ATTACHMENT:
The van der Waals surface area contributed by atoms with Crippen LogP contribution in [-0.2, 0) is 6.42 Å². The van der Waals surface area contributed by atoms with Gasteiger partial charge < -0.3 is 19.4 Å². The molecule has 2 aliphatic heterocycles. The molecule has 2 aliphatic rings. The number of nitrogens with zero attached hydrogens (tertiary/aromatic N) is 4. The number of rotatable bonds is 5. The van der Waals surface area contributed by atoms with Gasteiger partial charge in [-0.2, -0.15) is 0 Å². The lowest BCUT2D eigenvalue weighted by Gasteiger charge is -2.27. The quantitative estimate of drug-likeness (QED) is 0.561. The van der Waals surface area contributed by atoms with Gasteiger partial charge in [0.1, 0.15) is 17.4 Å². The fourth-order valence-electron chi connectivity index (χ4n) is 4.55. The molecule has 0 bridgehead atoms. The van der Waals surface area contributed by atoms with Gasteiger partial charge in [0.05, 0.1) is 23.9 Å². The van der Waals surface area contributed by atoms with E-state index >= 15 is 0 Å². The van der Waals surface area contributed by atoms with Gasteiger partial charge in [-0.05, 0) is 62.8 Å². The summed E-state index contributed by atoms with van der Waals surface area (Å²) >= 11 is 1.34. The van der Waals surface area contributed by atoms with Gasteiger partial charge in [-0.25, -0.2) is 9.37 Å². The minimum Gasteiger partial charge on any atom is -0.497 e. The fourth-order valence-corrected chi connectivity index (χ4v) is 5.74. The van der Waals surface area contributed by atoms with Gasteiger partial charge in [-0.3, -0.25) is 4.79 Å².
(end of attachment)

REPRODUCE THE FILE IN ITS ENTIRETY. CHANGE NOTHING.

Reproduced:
The van der Waals surface area contributed by atoms with Crippen LogP contribution in [-0.2, 0) is 6.42 Å². The van der Waals surface area contributed by atoms with Gasteiger partial charge < -0.3 is 19.4 Å². The molecule has 2 aliphatic heterocycles. The molecule has 2 aliphatic rings. The number of nitrogens with zero attached hydrogens (tertiary/aromatic N) is 4. The number of rotatable bonds is 5. The van der Waals surface area contributed by atoms with Gasteiger partial charge in [-0.2, -0.15) is 0 Å². The lowest BCUT2D eigenvalue weighted by Gasteiger charge is -2.27. The quantitative estimate of drug-likeness (QED) is 0.561. The van der Waals surface area contributed by atoms with Gasteiger partial charge in [0.1, 0.15) is 17.4 Å². The fourth-order valence-electron chi connectivity index (χ4n) is 4.55. The molecule has 0 bridgehead atoms. The van der Waals surface area contributed by atoms with Gasteiger partial charge in [0.05, 0.1) is 23.9 Å². The van der Waals surface area contributed by atoms with E-state index >= 15 is 0 Å². The van der Waals surface area contributed by atoms with Gasteiger partial charge in [-0.05, 0) is 62.8 Å². The summed E-state index contributed by atoms with van der Waals surface area (Å²) >= 11 is 1.34. The van der Waals surface area contributed by atoms with Gasteiger partial charge in [-0.25, -0.2) is 9.37 Å². The minimum Gasteiger partial charge on any atom is -0.497 e. The fourth-order valence-corrected chi connectivity index (χ4v) is 5.74. The van der Waals surface area contributed by atoms with Gasteiger partial charge in [-0.3, -0.25) is 4.79 Å².